[Skip to Content]
[Skip to Content Landing]
Article
May 18, 1912

Observations on the Natural History of EPIDEMIC Diarrhea.

JAMA. 1912;LVIII(20):1531. doi:10.1001/jama.1912.04260050207028

This article is only available in the PDF format. Download the PDF to view the article, as well as its associated figures and tables.

Abstract

This is an interesting study of an epidemic of diarrhea which occurred in Mansfield, England, during the summer and autumn of 1908. While the area studied and reported on only includes two districts, the careful manner in which the investigation was carried on makes it a valuable contribution to the literature on the subject.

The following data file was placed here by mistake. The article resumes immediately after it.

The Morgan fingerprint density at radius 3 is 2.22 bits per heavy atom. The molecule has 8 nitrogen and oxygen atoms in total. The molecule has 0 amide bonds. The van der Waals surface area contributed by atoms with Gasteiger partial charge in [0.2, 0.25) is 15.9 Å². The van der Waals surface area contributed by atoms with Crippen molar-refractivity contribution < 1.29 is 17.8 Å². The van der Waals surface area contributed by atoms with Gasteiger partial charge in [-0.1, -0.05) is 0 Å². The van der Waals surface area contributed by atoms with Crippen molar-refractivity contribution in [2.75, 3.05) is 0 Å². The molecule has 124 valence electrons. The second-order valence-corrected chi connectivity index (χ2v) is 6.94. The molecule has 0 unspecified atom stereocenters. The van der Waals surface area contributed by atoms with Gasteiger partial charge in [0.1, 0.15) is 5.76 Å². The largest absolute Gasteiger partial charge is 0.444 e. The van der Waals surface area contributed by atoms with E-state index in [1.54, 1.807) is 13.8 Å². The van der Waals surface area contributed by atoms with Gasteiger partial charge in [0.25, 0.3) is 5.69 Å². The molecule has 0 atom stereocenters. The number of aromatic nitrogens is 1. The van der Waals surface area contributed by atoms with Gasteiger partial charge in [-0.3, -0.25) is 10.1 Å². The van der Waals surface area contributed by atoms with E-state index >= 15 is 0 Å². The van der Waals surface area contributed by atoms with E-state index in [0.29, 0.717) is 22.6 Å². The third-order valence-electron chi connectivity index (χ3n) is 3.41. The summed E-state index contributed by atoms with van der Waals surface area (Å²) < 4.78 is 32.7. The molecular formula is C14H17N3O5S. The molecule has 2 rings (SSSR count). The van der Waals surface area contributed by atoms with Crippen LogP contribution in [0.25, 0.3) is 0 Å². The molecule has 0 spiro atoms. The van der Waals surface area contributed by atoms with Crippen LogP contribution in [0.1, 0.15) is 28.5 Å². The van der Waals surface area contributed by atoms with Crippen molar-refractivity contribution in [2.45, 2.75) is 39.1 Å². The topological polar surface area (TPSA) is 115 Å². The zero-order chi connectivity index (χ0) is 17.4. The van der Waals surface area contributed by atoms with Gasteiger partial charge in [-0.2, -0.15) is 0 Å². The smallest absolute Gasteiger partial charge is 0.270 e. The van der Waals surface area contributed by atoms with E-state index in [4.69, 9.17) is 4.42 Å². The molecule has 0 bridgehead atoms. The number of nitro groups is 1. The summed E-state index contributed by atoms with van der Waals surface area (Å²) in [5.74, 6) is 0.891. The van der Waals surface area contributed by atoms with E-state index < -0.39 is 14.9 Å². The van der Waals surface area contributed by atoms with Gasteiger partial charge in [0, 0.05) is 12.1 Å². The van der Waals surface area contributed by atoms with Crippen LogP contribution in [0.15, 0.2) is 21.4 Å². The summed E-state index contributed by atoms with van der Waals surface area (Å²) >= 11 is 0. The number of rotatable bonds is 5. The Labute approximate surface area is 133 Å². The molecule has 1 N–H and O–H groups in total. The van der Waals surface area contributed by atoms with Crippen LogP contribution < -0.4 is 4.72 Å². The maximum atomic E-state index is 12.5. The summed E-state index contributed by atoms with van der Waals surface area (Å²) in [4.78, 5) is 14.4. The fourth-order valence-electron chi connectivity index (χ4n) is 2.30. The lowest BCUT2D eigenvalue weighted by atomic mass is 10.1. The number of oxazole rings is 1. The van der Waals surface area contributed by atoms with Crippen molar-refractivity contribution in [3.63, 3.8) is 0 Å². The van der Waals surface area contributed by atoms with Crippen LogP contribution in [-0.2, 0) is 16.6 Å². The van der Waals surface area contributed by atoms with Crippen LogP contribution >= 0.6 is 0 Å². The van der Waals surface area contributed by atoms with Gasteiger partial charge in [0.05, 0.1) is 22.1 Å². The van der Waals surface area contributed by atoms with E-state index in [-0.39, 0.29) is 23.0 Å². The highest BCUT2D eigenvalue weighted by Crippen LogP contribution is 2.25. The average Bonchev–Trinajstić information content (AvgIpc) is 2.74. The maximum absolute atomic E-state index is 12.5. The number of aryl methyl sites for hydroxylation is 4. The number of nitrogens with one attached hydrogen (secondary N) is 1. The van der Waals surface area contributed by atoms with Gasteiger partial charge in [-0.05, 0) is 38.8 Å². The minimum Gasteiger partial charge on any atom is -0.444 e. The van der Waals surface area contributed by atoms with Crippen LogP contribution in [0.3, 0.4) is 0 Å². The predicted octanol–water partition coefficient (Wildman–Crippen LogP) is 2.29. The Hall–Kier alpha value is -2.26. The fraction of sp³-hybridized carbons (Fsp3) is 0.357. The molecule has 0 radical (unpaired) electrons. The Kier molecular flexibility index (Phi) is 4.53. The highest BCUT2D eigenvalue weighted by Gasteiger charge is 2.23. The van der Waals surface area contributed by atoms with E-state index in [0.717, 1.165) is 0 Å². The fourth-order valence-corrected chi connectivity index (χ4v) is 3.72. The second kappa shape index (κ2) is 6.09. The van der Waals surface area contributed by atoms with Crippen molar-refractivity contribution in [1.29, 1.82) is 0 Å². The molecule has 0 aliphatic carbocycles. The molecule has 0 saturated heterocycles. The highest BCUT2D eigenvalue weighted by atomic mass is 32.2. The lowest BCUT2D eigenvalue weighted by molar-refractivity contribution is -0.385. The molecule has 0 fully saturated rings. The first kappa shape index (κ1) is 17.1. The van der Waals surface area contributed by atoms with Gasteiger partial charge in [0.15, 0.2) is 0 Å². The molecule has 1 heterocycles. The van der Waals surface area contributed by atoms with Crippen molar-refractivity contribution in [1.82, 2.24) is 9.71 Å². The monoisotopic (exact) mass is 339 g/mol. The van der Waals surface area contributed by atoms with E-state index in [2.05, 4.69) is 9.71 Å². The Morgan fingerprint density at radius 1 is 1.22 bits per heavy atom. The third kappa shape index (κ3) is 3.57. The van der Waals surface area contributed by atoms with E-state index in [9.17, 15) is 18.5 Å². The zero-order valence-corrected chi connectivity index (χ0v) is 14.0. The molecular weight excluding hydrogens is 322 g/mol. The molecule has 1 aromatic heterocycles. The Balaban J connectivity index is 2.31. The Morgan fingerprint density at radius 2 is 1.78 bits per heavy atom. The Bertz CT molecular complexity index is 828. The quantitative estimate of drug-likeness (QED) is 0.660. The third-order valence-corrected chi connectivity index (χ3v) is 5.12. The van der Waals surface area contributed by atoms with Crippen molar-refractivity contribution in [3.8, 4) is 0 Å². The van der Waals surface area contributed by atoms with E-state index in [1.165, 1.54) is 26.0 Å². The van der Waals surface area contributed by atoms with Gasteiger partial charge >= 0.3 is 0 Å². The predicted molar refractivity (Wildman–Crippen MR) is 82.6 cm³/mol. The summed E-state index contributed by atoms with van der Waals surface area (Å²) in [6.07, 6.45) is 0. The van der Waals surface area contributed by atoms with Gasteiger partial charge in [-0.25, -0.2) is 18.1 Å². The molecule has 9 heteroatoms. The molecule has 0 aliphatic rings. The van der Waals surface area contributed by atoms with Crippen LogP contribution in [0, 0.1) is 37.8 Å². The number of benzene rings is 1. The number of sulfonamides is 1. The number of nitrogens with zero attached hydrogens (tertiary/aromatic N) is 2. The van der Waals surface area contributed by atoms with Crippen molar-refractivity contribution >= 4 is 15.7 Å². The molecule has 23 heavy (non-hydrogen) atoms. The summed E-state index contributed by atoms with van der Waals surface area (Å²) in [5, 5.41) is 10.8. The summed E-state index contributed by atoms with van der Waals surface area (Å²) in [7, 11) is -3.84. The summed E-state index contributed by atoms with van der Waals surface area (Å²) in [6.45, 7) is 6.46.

Peters first presents a statistical study of age, prevalence, fatality, etc., afterward taking up the clinical features of the disease and the influence on the epidemic of social relations, including houses, occupations, school attendance, condition of yards, streets, etc., domestic sanitation, and condition of the food-supply, including water. He then discusses at length the epidemiologic features, discussing various theories as to the causation of epidemic diarrhea, the methods of transmission, the factors governing epidemic prevalence, the influence determining the mortality and morbidity, etc. A carefully considered chapter on prevention and treatment summarizes the experience obtained in

First Page Preview View Large
First page PDF preview
First page PDF preview
×